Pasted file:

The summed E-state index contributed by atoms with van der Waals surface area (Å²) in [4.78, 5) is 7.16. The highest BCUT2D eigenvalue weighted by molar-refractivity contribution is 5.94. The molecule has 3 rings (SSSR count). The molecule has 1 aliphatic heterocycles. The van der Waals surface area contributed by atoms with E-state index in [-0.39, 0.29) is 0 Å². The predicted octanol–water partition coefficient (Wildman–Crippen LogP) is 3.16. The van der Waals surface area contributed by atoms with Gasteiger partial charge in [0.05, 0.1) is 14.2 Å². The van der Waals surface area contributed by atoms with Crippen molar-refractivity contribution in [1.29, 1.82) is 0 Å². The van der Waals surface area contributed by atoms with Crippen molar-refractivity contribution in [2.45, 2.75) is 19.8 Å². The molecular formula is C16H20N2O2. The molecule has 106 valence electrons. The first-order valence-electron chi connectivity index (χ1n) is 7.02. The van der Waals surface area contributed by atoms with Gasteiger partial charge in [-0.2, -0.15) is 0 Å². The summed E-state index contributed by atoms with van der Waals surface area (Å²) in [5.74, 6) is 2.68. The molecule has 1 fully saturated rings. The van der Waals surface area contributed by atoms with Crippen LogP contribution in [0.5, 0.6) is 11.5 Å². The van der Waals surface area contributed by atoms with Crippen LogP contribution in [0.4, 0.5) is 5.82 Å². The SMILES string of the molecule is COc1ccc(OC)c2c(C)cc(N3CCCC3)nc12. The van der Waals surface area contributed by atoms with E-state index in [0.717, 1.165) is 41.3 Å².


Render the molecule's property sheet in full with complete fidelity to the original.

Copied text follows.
The summed E-state index contributed by atoms with van der Waals surface area (Å²) in [4.78, 5) is 7.16. The highest BCUT2D eigenvalue weighted by molar-refractivity contribution is 5.94. The molecule has 3 rings (SSSR count). The molecule has 1 aliphatic heterocycles. The van der Waals surface area contributed by atoms with E-state index in [-0.39, 0.29) is 0 Å². The predicted octanol–water partition coefficient (Wildman–Crippen LogP) is 3.16. The van der Waals surface area contributed by atoms with Gasteiger partial charge in [0.05, 0.1) is 14.2 Å². The van der Waals surface area contributed by atoms with Crippen molar-refractivity contribution in [1.29, 1.82) is 0 Å². The van der Waals surface area contributed by atoms with Crippen molar-refractivity contribution in [2.45, 2.75) is 19.8 Å². The molecular formula is C16H20N2O2. The molecule has 106 valence electrons. The first-order valence-electron chi connectivity index (χ1n) is 7.02. The van der Waals surface area contributed by atoms with Gasteiger partial charge in [-0.2, -0.15) is 0 Å². The summed E-state index contributed by atoms with van der Waals surface area (Å²) in [5.74, 6) is 2.68. The molecule has 1 fully saturated rings. The van der Waals surface area contributed by atoms with Crippen LogP contribution in [0.5, 0.6) is 11.5 Å². The van der Waals surface area contributed by atoms with Crippen LogP contribution in [0.4, 0.5) is 5.82 Å². The SMILES string of the molecule is COc1ccc(OC)c2c(C)cc(N3CCCC3)nc12. The van der Waals surface area contributed by atoms with E-state index in [0.717, 1.165) is 41.3 Å².